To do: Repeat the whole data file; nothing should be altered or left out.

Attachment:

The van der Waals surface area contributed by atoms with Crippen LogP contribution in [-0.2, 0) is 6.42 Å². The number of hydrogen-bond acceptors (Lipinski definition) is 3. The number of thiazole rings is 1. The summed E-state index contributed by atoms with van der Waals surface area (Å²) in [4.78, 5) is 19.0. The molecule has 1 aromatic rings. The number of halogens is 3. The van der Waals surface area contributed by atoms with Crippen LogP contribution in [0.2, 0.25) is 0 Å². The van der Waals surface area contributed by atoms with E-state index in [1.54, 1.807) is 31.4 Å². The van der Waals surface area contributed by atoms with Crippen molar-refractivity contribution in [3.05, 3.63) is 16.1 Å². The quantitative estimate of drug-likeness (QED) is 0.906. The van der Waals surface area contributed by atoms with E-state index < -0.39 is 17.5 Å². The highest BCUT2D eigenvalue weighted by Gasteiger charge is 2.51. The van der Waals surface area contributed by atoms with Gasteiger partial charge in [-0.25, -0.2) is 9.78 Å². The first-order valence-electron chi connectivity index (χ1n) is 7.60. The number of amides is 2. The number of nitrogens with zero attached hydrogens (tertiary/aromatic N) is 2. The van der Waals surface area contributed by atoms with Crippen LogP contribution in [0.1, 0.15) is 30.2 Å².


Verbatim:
The van der Waals surface area contributed by atoms with Crippen LogP contribution in [-0.2, 0) is 6.42 Å². The number of hydrogen-bond acceptors (Lipinski definition) is 3. The number of thiazole rings is 1. The summed E-state index contributed by atoms with van der Waals surface area (Å²) in [4.78, 5) is 19.0. The molecule has 1 aromatic rings. The number of halogens is 3. The van der Waals surface area contributed by atoms with Crippen LogP contribution in [0.2, 0.25) is 0 Å². The van der Waals surface area contributed by atoms with E-state index in [1.54, 1.807) is 31.4 Å². The van der Waals surface area contributed by atoms with Crippen molar-refractivity contribution in [3.05, 3.63) is 16.1 Å². The quantitative estimate of drug-likeness (QED) is 0.906. The van der Waals surface area contributed by atoms with E-state index < -0.39 is 17.5 Å². The highest BCUT2D eigenvalue weighted by Gasteiger charge is 2.51. The van der Waals surface area contributed by atoms with Gasteiger partial charge in [-0.25, -0.2) is 9.78 Å². The first-order valence-electron chi connectivity index (χ1n) is 7.60. The number of amides is 2. The number of nitrogens with zero attached hydrogens (tertiary/aromatic N) is 2. The van der Waals surface area contributed by atoms with Crippen LogP contribution in [0.1, 0.15) is 30.2 Å².